“We want to make sure they know the Green Party is out there,” he said. 

The Green Party, I started to think, holds the convictions and values of its members and supporters, and it sounded as though Beddome, and Benham, want to see the party’s identity bloom.

The idea of identity started going around in my mind even more when I found out, minutes later, that Pauline Marois of the PQ had been elected as Premier of Quebec.

I had gotten back from Montreal two days before and each time I walked by a sign of Marois’ face, I listened to my pal Erik, who is an Anglo, talk about Marois as the would-be worst thing to ever happen to Quebec. He spoke of coexistance and expressed disapproval at the prospect of separating from the rest of Canada, saying it would leave him no choice but to leave Montreal.

But then at night I would listen to Mado, my favorite Franco (and all time) drag queen discourage spectators from voting for Charest while performing her show, and denying her status as a Canadian citizen, claiming she is “Quebecois, and Quebecois only,” or something along the lines of that.

“Who here does not speak French?” she asked in her thick and very sexy accent. “Oh, it’s okay to be retarded” she said when people raised their hands.    

And that, too, is all about identity. Because while the Green Party of Manitoba was trying to bring theirs to life, the PQ and their supporters are trying to keep theirs from dying.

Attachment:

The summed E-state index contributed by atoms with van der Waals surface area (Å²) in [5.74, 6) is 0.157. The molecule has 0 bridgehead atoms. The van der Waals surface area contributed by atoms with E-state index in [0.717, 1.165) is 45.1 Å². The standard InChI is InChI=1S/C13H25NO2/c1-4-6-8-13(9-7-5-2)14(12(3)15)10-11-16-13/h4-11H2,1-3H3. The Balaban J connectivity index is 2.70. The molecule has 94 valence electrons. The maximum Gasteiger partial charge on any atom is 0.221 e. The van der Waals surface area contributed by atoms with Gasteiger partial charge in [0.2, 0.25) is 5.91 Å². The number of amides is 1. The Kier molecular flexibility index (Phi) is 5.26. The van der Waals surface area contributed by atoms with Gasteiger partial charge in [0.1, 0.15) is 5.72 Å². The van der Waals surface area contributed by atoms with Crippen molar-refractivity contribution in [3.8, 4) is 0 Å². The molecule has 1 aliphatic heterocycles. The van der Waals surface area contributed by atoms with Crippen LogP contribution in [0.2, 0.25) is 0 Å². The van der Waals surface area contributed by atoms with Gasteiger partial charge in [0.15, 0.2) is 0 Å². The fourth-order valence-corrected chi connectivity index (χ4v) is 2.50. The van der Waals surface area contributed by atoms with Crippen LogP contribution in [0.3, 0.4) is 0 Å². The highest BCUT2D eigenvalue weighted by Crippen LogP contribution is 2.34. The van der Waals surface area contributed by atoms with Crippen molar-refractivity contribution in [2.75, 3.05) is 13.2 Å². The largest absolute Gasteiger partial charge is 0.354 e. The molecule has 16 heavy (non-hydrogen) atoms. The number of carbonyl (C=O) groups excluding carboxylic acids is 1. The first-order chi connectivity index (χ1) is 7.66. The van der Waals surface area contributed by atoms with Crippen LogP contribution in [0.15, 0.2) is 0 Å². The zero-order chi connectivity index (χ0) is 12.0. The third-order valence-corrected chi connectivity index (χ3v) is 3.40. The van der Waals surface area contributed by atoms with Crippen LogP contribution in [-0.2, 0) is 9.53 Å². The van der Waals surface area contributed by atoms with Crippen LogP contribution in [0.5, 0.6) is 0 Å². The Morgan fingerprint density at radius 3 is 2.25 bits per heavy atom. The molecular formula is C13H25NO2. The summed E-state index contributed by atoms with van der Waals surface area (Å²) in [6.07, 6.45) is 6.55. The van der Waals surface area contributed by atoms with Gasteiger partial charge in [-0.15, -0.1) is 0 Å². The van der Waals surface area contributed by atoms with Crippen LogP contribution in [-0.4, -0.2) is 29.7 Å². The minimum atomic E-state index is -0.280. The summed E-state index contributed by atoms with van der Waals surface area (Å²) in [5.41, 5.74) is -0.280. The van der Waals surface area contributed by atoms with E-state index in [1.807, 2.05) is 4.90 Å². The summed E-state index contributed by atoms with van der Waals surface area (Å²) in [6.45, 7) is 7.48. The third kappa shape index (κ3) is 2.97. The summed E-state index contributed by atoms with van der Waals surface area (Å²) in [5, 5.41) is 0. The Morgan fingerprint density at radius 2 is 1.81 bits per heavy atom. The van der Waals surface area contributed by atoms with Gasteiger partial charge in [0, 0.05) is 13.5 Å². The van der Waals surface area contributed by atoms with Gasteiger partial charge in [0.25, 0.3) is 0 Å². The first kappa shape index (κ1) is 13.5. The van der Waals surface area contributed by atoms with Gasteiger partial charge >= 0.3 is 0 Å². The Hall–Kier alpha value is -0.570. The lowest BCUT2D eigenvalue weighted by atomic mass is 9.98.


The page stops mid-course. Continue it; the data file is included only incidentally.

I was sad that Marois won, I guess, because even though it’s unlikely, I don’t want Montreal to leave from Canada. I love how it is now. But I guess I kind of get it because I’ve been to Israel so that gave me a sense of how it feels to really belong. When I got there, I was told a million times that I was home - simply because I’m a Jew. It was cool to see people from my ‘tribe‘ with their own land and their own language and their own way of life, and it was even more cool to know that my blood - my identity - entitles me to be a part of that. So I started thinking that, if I was a Franco, and I lived in a sweet place like Montreal, or Quebec in general, hell yeah I’d want to claim it for my own. 

Anyway, I was also sad to see the official results of the Manitoba Fort Whyte byelection, which were the following:

Brian Pallister, PC got 3,626 votes
Bob Axworthy, Lib. got 2,069 votes
Brandy Schmidt, NDP got 739 votes
Donnie Benham, Green Party got 113 votes
Darrell Ackman, Independent got 19 votes

That means that NDP has 37 seats, the PCs have 19 seats, and the Liberals have 1 seat.

I was sad to see this because I will soon be at a place where I am going to want to build my own identity and it is hard to imagine that even if you believe your values are valuable and your perspectives give perspective, not everyone else will see that in you. Not everyone sees it in the Green Party, I guess. 

“Every vote for the Green Party is a victory,” said Benham, after he saw the results. “I am really happy with the turnout; 100 votes, that’s 100 people that want a more accountable government and a greener future for Manitoba.”

Those things that he said made me understand it definitely was not about winning or losing, and that’s something I will remember about the identity of the Green Party.